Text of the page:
Sunday, July 30, 2006


What moods may a Convention unleash. Bad or good I am exhausted by them, need a day for the live currents to work their way through my system. And weeks till the energies have all converted themselves into paperforms.

This one, the third convention run in Israel as an enterprise of the Israeli Origami Center, fell in time with the mixed moods of war. As an activity often laced with the guilt of escapism and childish indulgence, origami had its basic existential qualities stretched here to the limit. Most people were----glad, one way, not to have to watch the news for three days; but guilty at it too, at not using this time to help somehow with all that’s going on (if only by keeping in touch and commiserating), or to care for their families. For the handful of Northerners it was a chance to crawl out of the bomb shelters for a time and rub their eyes. Then there were all the young people—they haven’t been called up yet, but you know they will be soon. (I worry especially for GN; for L.S. They are dear to my heart.) Escaping into paperfolds can feel like a good way of getting out, of gaining some space for perspective. Or maybe not: escaping isn’t always the right thing to do.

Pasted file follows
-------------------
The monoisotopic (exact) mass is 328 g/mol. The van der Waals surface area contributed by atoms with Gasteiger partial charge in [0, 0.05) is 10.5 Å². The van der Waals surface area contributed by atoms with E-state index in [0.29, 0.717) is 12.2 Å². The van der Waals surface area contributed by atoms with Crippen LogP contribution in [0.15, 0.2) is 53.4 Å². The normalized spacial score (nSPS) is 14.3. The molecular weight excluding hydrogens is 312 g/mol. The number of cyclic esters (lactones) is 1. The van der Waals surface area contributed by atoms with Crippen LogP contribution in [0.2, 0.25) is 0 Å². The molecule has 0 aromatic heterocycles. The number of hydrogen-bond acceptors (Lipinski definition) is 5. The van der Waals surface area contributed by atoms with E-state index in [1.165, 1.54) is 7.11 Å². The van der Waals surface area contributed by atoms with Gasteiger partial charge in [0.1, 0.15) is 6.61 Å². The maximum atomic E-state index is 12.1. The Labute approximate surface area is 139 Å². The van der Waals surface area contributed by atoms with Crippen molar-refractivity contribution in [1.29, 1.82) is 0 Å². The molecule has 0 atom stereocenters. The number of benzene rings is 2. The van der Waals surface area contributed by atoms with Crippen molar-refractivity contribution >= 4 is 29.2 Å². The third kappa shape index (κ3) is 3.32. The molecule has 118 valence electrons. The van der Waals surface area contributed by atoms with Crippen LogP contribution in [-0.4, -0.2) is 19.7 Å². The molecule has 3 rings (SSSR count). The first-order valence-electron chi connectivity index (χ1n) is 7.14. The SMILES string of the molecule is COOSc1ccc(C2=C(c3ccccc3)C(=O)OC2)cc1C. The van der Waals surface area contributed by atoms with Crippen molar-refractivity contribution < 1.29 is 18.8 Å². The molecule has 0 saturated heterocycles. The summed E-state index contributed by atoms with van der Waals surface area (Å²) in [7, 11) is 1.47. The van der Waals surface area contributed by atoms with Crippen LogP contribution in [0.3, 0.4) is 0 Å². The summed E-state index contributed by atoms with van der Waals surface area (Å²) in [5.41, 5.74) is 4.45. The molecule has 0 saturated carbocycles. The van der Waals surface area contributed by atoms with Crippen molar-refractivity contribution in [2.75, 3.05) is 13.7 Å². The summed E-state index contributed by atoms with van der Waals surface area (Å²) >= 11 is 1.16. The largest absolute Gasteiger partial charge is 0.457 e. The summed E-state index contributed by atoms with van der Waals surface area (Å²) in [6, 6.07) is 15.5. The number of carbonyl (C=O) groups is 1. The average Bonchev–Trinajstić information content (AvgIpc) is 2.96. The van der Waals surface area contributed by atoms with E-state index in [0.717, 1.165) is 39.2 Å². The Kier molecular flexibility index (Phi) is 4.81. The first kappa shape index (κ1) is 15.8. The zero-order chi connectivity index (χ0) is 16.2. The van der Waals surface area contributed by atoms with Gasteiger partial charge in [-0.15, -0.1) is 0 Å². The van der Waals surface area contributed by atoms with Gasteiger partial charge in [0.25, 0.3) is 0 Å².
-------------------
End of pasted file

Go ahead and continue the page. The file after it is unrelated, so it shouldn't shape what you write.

The guest that the IOC brought over was John Montroll. What a fine man. What respect for the privacy of the activity of origami, for the one, the one-on-one, and the small-group setting; for pursuit of this activity despite or against a mocking attitude from the larger society, on account of its supposed frivolity or waste-of-time. Nor has the smaller society , that’s given to odd fits of adulation, turned his head. Not from him will you hear this “Master” talk—despite all that he’s done. I imagine that there are real risks an origami professional must run--of pretentiousness, or rank commercialism, delusions about the importance to society of one's enterprises, etc. None of this seems to have tainted John in the slightest. Origami for him stands on its own, without need of outside justification (of the 'social-betterment' or 'scientific-application' varieties). It is what it is: that's quite enough. But it’s not the be-all and end-all either.

The convention was held at Kibbutz Tze'elim, in the southern-desert part of the country near my town. Hence the dromedary motif---a familiar, roving icon of the landscape in which I live.